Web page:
// Java interface for a building object
    package org.jython.book.interfaces;
     
    public interface BuildingType {
     
        public String getBuildingName();
        public String getBuildingAddress();
        public String getBuildingId();
     
    }

Looking through the definitions contained within the Java
interface, it is plain to see that the python module that
subclasses it simply implements each of the definitions. If we
wanted to change the python code a bit and add some code to one of
the methods we could do so without touching the Java interface. The
next piece of code that we need is a factory written in Java. This
factory has the job of coercing the python module into a Java
class.

**BuildingFactory.java**
::
    
    /**
     *
     * Object Factory that is used to coerce python module into a
     * Java class
     */
    package org.jython.book.util;
     
    import org.jython.book.interfaces.BuildingType;
    import org.python.core.PyObject;
    import org.python.core.PyString;
    import org.python.util.PythonInterpreter;
     
    public class BuildingFactory {
     
        private PyObject buildingClass;
         
        /**
         * Create a new PythonInterpreter object, then use it to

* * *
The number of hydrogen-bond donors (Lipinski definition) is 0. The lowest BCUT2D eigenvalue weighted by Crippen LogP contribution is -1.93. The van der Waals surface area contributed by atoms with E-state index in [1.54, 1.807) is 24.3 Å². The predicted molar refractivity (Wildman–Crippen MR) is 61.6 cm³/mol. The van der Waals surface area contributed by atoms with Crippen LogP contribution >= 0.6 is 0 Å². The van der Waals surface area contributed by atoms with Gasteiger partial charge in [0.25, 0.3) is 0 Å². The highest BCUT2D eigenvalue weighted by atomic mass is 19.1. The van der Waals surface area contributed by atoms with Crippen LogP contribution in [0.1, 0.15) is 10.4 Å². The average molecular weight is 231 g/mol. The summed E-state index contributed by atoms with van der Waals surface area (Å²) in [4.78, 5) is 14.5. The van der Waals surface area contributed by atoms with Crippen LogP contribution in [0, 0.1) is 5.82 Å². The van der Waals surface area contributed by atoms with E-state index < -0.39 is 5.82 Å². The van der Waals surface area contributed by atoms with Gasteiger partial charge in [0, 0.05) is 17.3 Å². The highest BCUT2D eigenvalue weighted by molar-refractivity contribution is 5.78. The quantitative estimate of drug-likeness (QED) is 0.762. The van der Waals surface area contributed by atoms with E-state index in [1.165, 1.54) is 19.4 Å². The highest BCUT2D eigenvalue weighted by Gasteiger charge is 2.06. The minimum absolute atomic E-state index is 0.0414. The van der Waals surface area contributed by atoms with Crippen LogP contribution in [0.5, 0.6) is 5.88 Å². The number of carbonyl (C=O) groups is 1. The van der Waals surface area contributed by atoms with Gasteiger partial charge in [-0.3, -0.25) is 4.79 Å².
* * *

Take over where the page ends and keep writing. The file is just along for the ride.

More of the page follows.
* execute some python code. In this case, we want to
         * import the python module that we will coerce.
         *
         * Once the module is imported than we obtain a reference to
         * it and assign the reference to a Java variable
         */
        
        public BuildingFactory() {
            PythonInterpreter interpreter = new PythonInterpreter();
            interpreter.exec("from Building import Building");
            buildingClass = interpreter.get("Building");
        }
        
        /**
         * The create method is responsible for performing the actual
         * coercion of the referenced python module into Java bytecode
         */
        
        public BuildingType create (String name, String location, String id) {
        
            PyObject buildingObject = buildingClass.__call__(new PyString(name),
                                                             new PyString(location),
                                                             new PyString(id));
            return (BuildingType)buildingObject.__tojava__(BuildingType.class);
        }
    
    }


The third piece of code in the example above plays a most important
role, since this is the object factory that will coerce our Jython